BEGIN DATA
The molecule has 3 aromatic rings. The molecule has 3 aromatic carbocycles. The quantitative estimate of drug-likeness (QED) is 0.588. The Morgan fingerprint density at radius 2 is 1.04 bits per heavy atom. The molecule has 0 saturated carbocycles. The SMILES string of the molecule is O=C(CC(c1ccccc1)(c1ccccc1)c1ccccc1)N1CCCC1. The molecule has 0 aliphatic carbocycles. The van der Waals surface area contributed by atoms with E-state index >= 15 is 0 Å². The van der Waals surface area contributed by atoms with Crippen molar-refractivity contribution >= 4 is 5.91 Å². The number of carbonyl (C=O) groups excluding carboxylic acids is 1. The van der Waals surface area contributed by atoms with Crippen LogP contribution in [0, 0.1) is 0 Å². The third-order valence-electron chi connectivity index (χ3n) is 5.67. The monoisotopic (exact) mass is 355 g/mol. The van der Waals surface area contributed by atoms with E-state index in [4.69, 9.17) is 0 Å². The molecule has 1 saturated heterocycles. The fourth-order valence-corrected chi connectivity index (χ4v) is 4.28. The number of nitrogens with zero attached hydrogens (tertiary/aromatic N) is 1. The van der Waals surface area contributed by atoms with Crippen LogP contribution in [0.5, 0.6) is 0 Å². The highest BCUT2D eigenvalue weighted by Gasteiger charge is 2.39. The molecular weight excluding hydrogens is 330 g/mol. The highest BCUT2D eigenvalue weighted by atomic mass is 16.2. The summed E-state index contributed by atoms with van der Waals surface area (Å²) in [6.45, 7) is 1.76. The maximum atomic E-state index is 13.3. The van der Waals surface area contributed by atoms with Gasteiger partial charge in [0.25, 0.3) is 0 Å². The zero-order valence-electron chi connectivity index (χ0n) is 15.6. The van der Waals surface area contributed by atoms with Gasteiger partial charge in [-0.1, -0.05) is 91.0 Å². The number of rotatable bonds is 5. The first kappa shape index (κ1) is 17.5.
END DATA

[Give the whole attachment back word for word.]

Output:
The molecule has 3 aromatic rings. The molecule has 3 aromatic carbocycles. The quantitative estimate of drug-likeness (QED) is 0.588. The Morgan fingerprint density at radius 2 is 1.04 bits per heavy atom. The molecule has 0 saturated carbocycles. The SMILES string of the molecule is O=C(CC(c1ccccc1)(c1ccccc1)c1ccccc1)N1CCCC1. The molecule has 0 aliphatic carbocycles. The van der Waals surface area contributed by atoms with E-state index >= 15 is 0 Å². The van der Waals surface area contributed by atoms with Crippen molar-refractivity contribution >= 4 is 5.91 Å². The number of carbonyl (C=O) groups excluding carboxylic acids is 1. The van der Waals surface area contributed by atoms with Crippen LogP contribution in [0, 0.1) is 0 Å². The third-order valence-electron chi connectivity index (χ3n) is 5.67. The monoisotopic (exact) mass is 355 g/mol. The van der Waals surface area contributed by atoms with E-state index in [4.69, 9.17) is 0 Å². The molecule has 1 saturated heterocycles. The fourth-order valence-corrected chi connectivity index (χ4v) is 4.28. The number of nitrogens with zero attached hydrogens (tertiary/aromatic N) is 1. The van der Waals surface area contributed by atoms with Crippen LogP contribution in [0.5, 0.6) is 0 Å². The highest BCUT2D eigenvalue weighted by Gasteiger charge is 2.39. The molecular weight excluding hydrogens is 330 g/mol. The highest BCUT2D eigenvalue weighted by atomic mass is 16.2. The summed E-state index contributed by atoms with van der Waals surface area (Å²) in [6.45, 7) is 1.76. The maximum atomic E-state index is 13.3. The van der Waals surface area contributed by atoms with Gasteiger partial charge in [0.25, 0.3) is 0 Å². The zero-order valence-electron chi connectivity index (χ0n) is 15.6. The van der Waals surface area contributed by atoms with Gasteiger partial charge in [-0.1, -0.05) is 91.0 Å². The number of rotatable bonds is 5. The first kappa shape index (κ1) is 17.5.